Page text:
However, the nicest part of being laid up on the couch is all the blog hopping I get to do! I've loved reading tons of teacher blogs this morning, and I feel so inspired! So while my boys are napping, I have decided to post about how I do my Graph of the Week with my kiddos.
Graphs are in my curriculum, but I usually don't have to spend too long on them because we work with them every single day! I can't explain it, but the kids LOVE graph of the week. Every year they get so excited when I announce it's time for our graph. Here what our schedule looks like:
Monday: We choose the title for our graph. The graph always begins with "Favorite..." Some ideas to use are ice cream, fruit, author, character, vegetable, cookie, movie, sport, subject, etc. At the beginning of the year, I give them the topic for our graph every week. As the year goes on, I let the kids have more input (this can turn into some pretty interesting graphs!). We also gather information this day. If the title is "Our Favorite Fruit Graph," they tell me as many fruits as they can think of while I write them down on chart paper.
Once we have all the fruits listed, they lay their heads down on their desk and close their eyes to vote for the fruits they like. (I have them close their eyes because I find they will vote for any fruit their friends will vote for, and our graph will not be accurate). With their eyes closed, I call out the list of fruits, and they raise their hand if they like the fruit. At this point, it doesn't have to be their favorite fruit, they just have to like it, and they can vote as many times as they like. Once I've gone through all the fruits, they are allowed to open their eyes, and we cross off the fruits that have the lowest votes. We will cross off information until we are left with about 5 or 6 fruits for the graph. I know this is long and sounds confusing, but it is really easy!!
Tuesday: This is our "quick day" for the graph because for some reason it always turns out to be a pretty heavy Language Arts day, and time is short. On Tuesday, they put their heads down and close their eyes again to vote for their favorite fruit from the list we created Monday. They may only vote ONCE, and whatever they choose is what they will be drawing on the graph.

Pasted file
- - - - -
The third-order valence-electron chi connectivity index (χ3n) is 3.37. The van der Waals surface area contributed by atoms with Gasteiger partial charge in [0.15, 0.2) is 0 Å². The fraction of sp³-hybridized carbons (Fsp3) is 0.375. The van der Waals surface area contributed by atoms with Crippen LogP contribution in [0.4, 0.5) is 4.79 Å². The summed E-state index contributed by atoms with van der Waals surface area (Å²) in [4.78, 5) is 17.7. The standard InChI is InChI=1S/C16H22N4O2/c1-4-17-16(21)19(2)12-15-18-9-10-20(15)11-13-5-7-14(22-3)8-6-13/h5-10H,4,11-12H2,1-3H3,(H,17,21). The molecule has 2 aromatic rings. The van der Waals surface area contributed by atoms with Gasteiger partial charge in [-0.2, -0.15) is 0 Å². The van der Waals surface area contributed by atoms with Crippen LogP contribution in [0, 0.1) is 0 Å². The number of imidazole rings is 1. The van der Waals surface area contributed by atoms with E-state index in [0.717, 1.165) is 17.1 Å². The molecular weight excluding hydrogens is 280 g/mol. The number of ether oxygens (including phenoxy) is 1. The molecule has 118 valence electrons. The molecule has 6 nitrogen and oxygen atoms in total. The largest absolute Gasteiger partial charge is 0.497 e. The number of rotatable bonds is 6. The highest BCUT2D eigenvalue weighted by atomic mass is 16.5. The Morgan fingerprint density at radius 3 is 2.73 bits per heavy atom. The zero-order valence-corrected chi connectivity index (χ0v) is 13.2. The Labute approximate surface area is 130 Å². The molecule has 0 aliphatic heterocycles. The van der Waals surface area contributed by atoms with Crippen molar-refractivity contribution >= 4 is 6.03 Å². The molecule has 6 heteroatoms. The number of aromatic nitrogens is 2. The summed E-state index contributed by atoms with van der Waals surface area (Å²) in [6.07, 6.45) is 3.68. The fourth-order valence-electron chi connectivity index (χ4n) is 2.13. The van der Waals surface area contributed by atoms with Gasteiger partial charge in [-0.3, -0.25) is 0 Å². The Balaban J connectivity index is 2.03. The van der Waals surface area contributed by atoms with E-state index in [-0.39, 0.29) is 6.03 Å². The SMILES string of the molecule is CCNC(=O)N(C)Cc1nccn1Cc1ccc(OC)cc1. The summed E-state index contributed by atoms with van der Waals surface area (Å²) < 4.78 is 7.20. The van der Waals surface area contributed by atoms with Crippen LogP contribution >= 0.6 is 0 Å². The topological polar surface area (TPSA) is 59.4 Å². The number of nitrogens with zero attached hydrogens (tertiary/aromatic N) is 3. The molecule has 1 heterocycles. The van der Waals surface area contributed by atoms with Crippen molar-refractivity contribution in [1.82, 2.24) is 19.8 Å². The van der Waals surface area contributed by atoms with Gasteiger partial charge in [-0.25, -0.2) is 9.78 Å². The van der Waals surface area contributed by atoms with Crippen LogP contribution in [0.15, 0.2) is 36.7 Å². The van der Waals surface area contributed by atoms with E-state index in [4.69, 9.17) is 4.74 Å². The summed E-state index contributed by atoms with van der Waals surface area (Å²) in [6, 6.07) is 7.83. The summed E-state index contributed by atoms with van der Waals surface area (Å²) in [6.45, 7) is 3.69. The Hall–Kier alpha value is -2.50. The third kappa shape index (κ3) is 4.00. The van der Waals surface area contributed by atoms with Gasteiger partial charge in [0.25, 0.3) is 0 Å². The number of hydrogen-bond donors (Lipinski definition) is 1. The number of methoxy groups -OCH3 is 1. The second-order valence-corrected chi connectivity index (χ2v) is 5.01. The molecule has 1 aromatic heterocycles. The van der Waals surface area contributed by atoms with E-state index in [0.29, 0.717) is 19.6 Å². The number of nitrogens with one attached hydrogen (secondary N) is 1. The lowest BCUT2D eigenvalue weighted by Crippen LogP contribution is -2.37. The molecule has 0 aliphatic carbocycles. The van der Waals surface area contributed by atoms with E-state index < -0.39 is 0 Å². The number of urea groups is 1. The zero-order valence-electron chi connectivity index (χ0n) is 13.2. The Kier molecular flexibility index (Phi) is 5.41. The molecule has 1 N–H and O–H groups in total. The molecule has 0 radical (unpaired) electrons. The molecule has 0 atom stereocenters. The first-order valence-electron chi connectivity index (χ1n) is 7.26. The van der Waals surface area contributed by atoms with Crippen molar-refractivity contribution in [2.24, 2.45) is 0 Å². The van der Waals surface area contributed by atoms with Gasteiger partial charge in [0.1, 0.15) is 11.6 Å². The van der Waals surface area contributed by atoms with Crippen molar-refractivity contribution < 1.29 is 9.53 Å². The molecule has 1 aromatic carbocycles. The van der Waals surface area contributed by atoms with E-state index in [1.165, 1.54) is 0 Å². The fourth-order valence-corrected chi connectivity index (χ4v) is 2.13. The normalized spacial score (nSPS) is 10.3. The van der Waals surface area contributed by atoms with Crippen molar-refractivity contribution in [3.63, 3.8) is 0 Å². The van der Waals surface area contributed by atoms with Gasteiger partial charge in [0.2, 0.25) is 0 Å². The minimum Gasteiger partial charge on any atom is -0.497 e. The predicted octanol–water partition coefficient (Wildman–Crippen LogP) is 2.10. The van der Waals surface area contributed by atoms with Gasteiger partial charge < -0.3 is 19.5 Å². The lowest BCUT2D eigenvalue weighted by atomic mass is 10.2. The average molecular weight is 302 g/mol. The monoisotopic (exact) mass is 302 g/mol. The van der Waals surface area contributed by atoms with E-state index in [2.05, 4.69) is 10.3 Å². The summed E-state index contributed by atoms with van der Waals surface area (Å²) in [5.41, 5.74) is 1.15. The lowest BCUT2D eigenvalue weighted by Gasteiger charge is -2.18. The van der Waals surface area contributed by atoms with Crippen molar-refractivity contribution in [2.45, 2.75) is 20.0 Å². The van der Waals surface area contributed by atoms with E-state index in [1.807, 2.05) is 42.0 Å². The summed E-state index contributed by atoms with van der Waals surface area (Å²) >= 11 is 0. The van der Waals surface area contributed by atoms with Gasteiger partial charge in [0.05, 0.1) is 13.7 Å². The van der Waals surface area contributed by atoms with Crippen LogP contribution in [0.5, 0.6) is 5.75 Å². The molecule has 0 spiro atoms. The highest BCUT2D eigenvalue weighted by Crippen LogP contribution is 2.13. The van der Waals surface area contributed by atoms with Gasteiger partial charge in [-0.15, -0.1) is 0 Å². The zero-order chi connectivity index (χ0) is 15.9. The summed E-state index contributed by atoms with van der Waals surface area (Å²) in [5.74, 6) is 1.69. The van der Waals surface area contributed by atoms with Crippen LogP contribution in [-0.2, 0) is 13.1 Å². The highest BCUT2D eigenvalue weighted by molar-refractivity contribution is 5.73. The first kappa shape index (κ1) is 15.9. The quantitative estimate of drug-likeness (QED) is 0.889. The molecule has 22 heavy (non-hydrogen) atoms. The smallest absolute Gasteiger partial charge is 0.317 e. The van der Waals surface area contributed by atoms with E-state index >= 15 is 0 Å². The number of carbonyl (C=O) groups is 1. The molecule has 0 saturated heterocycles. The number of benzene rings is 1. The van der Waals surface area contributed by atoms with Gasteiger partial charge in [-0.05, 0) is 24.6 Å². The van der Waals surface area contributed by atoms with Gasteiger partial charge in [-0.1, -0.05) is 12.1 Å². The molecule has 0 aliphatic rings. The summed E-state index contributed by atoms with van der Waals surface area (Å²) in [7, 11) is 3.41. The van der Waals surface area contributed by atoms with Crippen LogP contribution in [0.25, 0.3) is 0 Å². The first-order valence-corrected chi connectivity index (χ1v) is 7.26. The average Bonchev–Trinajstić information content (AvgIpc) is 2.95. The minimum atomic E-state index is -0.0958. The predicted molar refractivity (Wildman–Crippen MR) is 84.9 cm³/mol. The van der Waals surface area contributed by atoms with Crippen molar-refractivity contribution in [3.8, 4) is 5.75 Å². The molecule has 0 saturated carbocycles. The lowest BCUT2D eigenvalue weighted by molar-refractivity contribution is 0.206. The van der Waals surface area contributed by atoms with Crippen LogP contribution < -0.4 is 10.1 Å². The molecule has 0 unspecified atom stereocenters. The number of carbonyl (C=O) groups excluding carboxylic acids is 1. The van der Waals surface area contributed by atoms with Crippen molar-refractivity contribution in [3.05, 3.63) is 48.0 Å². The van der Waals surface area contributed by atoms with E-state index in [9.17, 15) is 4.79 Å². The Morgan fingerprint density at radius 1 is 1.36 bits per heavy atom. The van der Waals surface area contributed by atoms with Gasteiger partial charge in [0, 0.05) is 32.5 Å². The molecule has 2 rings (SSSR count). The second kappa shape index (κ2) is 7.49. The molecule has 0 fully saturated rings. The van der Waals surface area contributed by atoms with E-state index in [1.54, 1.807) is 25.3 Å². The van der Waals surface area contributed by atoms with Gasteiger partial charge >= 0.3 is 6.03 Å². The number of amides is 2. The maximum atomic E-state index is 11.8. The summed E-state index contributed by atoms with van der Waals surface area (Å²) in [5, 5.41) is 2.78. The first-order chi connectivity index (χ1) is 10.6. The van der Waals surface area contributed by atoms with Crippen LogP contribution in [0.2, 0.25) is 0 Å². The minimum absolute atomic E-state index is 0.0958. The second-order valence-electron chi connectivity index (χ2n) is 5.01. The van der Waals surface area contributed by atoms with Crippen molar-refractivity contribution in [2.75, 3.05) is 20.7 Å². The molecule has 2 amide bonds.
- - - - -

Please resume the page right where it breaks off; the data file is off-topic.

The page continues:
In the picture above, you can see where the final list is written in red, and I put tally marks next to the names of fruit. I try to keep Monday and Tuesday's information on the same chart. It doesn't look very nice, but it's a great reference for the kids to see how we got from point A to point B.
Wednesday: We create the graph! I draw the outline, and the kids draw a picture representing their vote. Even though oranges did not receive any votes, I believe it's still important to include it on the graph! The kids always copy the completed graph onto our Graph of the Week worksheet, or in their math notebook if I have accidentally run out of copies (this happens more than I would like!! haha)!
Thursday: The kids write down two questions about the graph. They turn these questions in, and sometimes I use them to create the quiz for Friday! Here is the paper we use for writing the questions, and copying the graph:
**Get a copy of this paper (free) here
Friday: The kids take a quiz on the graph. I create it very quickly based on questions from the kids, or questions I think are appropriate. As the year continues, we will expand our graph and quickly poll other classrooms on their favorite fruits. When we do that, I will ask questions that compare the graphs on our quiz. Sometimes I will ask them to create a bar graph to match the pictograph's information, and other times I will create questions where each piece of fruit represents more than one student. I basically just add more things in that will be asked of them on their benchmarks and state testing.
I know this post is long, but Graph of the Week never takes up more than 10 minutes at the beginning of the math lesson, and the kids truly love it!